The Office of the United States Trade Representative (USTR) is adjusting tariffs on large civil aircraft parts manufactured in France and Germany, such as those assembled on the final assembly line by Airbus in Toulouse, pictured here. (Airbus)
New tariffs on European Union (EU) aircraft manufacturing parts from the Office of the United States Trade Representative (USTR) that were announced last month are set to become effective on Jan. 12. The tariffs are just the latest escalation in the tit-for-tat tariff battle between U.S. and European regulatory officials over large civil aircraft subsidies involving aircraft manufacturers Airbus and Boeing.
The new tariffs from the U.S. are in response to November tariffs from the EU and will affect EU fuselages and fuselage sections, wings and wing assemblies, and horizontal and vertical stabilizers. Airbus condemned the new tariffs.
“USTR’s expansion of tariffs to include components for aircraft manufactured in the U.S. – by American workers – is counterproductive in every way,” a representative for Airbus said in an emailed statement to Avionics International. “Airbus regrets that USTR has decided to escalate this dispute by taking a step that also hurts U.S. manufacturing, U.S. workers, and U.S. consumers. This will not contribute to a climate of trust to create a negotiated solution.”
The dispute began in 2019 as a result of the World Trade Organization (WTO) Large Civil Aircraft litigation which involved EU subsides equaling $7.5 billion annually, according to the USTR. The U.S. determined they were denied rights under the WTO Agreement and placed additional duties on products from certain EU member states in Oct. 2019.
The initial tariffs were then increased again by the U.S. in March and June 2020. The EU responded in Nov. 2020 imposing additional duties on U.S. large civil aircraft and other goods equaling a trade value of $4 billion.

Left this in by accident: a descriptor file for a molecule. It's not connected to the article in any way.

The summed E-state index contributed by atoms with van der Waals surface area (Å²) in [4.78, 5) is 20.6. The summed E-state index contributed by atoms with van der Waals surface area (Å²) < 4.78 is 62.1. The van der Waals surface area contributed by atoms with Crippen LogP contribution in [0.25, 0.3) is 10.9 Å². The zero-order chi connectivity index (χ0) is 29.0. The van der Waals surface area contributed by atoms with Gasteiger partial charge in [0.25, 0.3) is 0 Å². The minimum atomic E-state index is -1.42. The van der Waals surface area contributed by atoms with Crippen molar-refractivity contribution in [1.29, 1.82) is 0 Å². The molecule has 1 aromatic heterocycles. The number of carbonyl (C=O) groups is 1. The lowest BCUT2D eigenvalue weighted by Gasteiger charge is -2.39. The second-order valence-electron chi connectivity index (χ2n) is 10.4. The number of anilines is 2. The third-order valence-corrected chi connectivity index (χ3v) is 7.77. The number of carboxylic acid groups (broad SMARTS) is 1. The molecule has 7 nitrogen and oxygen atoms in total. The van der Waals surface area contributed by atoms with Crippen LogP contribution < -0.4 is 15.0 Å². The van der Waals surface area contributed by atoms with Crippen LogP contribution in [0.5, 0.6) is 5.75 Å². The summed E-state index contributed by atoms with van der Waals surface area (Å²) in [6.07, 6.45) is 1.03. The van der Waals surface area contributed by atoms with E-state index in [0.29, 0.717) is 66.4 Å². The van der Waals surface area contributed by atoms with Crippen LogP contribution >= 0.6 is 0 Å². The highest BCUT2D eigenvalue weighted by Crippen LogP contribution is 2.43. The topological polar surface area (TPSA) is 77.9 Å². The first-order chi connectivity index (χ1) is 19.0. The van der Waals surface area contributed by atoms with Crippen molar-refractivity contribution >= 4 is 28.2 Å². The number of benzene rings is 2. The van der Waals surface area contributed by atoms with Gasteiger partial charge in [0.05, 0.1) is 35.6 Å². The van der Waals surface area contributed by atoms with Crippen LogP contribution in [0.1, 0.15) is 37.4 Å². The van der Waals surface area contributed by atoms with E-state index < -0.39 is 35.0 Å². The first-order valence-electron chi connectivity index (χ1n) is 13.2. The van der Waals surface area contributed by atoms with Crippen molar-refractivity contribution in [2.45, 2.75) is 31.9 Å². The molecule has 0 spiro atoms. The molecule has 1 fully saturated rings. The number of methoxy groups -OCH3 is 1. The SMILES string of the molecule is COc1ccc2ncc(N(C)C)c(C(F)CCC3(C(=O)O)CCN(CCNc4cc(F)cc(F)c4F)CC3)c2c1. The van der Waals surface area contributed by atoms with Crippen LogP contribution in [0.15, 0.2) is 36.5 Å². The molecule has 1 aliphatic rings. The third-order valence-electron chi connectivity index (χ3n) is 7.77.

On Dec. 30, USTR published its response to the action taken by the EU in November, levying additional tariffs to aircraft parts manufactured in France and Germany.
“The EU has represented that its retaliatory action mirrors the action taken by the United States in this investigation, but that is not accurate,” the notice from the USTR said. “Specifically, the EU’s action does not mirror the U.S. action because the methodology used by the EU to exercise its $4 billion authorization relies on a benchmark reference period affected by the economic downturn caused by the COVID pandemic. Under this methodology, the EU was able to cover a greater volume of imports than if, like the United States, it had used data from a period when trade was not affected by the pandemic.”
The USTR said their actions were not escalatory because the adjusted product coverage was less than the full amount of what would have been justified using the EU’s chosen time period.
However, Airbus disagreed and said in their statement that the new tariffs were unwarranted.
“Airbus trusts that Europe will respond appropriately to defend its interests and the interests of all European companies and sectors, including Airbus, targeted by these unwarranted and counterproductive tariffs,” Airbus said in an emailed statement.